Exploring the Transformative Effects of Skin-to-Skin Contact and Positive Emotions

Written by: Masood Saeed
Dated: 10 February 2023


Depression is a pervasive mental health issue affecting millions of individuals worldwide. While traditional treatment methods such as therapy and medication have proven effective, exploring alternative approaches can provide valuable insights. This article examines the potential of two distinct factors—skin-to-skin contact and positive emotions—to alleviate depression and foster a sense of peace. Drawing from recent research, we delve into the short-term and long-term effects of mother-infant skin-to-skin contact [1] and the health benefits of smiling and laughing [2]. Additionally, we explore the influence of these factors on infant-parent interaction, highlighting the potential role of fathers during skin-to-skin contact [3].

1 Skin-to-Skin Contact: A Pathway to Healing

Skin-to-skin contact, often initiated between a mother and her newborn, has been widely recognised as an essential practise for bonding and early development. The benefits extend beyond the initial stages, significantly impacting both mothers and infants. Bigelow and Power [1] found that this contact contributes to improved maternal mood, decreased symptoms of depression, and increased maternal-infant attachment. The tactile stimulation triggers the release of oxytocin, a hormone associated with positive emotions and social bonding, fostering a sense of calm and well-being in both parties. By establishing a nurturing connection, skin-to-skin contact can serve as a vital tool in the journey from depression to peace.

2 The Power of Smiling and Laughing

While the effects of positive emotions on mental health have long been acknowledged, recent research sheds light on their specific physiological and psychological benefits. Smiling and laughing, in particular, can have transformative effects on an individual's well-being. Envolve [2] highlights that these simple actions can lower stress levels, boost the immune system, release endorphins, and improve cardiovascular health. The positive feedback loop generated by smiling and laughing helps to counteract negative emotions and increase overall happiness. By incorporating more humour and joy into daily life, individuals struggling with depression can cultivate inner peace and resilience.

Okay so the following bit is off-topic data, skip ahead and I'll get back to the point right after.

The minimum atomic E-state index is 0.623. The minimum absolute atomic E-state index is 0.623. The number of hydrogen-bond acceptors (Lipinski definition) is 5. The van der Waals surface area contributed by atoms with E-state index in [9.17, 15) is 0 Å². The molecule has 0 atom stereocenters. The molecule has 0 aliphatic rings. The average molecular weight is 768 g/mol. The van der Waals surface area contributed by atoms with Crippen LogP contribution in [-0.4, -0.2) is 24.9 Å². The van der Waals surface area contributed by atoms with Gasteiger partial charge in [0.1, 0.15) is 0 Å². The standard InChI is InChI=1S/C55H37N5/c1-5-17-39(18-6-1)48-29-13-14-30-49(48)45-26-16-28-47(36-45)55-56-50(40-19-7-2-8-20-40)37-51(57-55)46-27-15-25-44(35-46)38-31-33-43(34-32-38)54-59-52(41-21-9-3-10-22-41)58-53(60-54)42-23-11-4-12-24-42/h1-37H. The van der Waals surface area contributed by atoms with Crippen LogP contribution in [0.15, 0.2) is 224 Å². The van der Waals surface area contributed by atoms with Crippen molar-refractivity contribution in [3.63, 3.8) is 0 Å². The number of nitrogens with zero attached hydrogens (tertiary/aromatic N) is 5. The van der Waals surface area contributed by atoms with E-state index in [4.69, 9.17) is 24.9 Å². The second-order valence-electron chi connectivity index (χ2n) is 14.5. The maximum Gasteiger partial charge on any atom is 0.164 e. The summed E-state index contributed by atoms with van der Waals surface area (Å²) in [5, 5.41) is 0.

3 Gender Dynamics in Infant-Parent Interaction

In exploring the impact of skin-to-skin contact on infant-parent interaction, it is crucial to acknowledge the role of fathers. Traditionally, skin-to-skin contact has been associated primarily with mothers, but recent studies have emphasised the significance of involving fathers in this practise. Velandia, Uvnäs-Moberg, and Nissen [3] discovered that both mothers and fathers engage in distinct ways during skin-to-skin contact, with mothers focusing on soothing and nurturing behaviours and fathers emphasising playful interactions. This finding suggests that fathers can play an active role in fostering positive emotions and bonding with their infants. Involving fathers in skin-to-skin contact can enhance the overall impact on the family unit, promoting a harmonious and peaceful environment.


Depression can be a debilitating condition, but by exploring alternative approaches to healing, individuals can find a pathway to peace. Skin-to-skin contact and the cultivation of positive emotions offer promising avenues for transforming one's mental state. The profound effects of skin-to-skin contact on maternal-infant attachment, combined with the physical and psychological benefits of smiling and laughing, provide a holistic approach to alleviating depression. Furthermore, involving fathers in the practise of skin-to-skin contact can enhance its impact, contributing to a peaceful and nurturing family dynamic. By embracing these practises, individuals can embark on a journey from depression to peace, finding solace in the power of human connection and positive emotions.


[1] Bigelow, A. E., & Power, M. (2020). Mother–infant skin-to-skin contact: Short‐ and long-term effects for mothers and their children born full-term. Frontiers in Psychology, 11. https://doi.org/10.3389/fpsyg.2020.01921

[2] Envolve. (2020). Five health benefits of smiling and laughing. Envolvehealth.com. https://www.envolvehealth.com/news/five-health-benefits-of-smiling-and-laughing.html

[3] Velandia, M., Uvnäs-Moberg, K., & Nissen, E. (2012). Sex differences in newborn interaction with mother or father during skin-to-skin contact after Caesarean section: Sex differences in infant-parent interaction. Acta Paediatrica (Oslo, Norway: 1992), 101(4), 360–367. https://doi.org/10.1111/j.1651-2227.2011.02523.x

Updated: 10/07/2023